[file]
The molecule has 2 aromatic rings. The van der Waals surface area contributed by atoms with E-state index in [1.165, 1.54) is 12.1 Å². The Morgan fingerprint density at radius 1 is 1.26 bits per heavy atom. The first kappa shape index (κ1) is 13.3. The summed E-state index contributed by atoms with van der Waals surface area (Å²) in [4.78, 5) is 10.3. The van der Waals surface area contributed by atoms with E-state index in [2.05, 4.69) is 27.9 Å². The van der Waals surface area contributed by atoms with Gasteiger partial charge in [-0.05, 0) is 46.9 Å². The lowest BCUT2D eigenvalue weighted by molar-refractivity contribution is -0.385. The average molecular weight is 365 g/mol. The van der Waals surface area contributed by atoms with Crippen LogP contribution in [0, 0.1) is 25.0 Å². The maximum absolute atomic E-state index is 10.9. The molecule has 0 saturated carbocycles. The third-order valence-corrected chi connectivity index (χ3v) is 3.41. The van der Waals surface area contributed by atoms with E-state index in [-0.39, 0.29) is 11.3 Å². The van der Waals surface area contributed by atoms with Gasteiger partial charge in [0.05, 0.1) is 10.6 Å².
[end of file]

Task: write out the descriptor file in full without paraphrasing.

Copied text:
The molecule has 2 aromatic rings. The van der Waals surface area contributed by atoms with E-state index in [1.165, 1.54) is 12.1 Å². The Morgan fingerprint density at radius 1 is 1.26 bits per heavy atom. The first kappa shape index (κ1) is 13.3. The summed E-state index contributed by atoms with van der Waals surface area (Å²) in [4.78, 5) is 10.3. The van der Waals surface area contributed by atoms with E-state index in [2.05, 4.69) is 27.9 Å². The van der Waals surface area contributed by atoms with Gasteiger partial charge in [-0.05, 0) is 46.9 Å². The lowest BCUT2D eigenvalue weighted by molar-refractivity contribution is -0.385. The average molecular weight is 365 g/mol. The van der Waals surface area contributed by atoms with Crippen LogP contribution in [0, 0.1) is 25.0 Å². The maximum absolute atomic E-state index is 10.9. The molecule has 0 saturated carbocycles. The third-order valence-corrected chi connectivity index (χ3v) is 3.41. The van der Waals surface area contributed by atoms with E-state index in [-0.39, 0.29) is 11.3 Å². The van der Waals surface area contributed by atoms with Gasteiger partial charge in [0.05, 0.1) is 10.6 Å².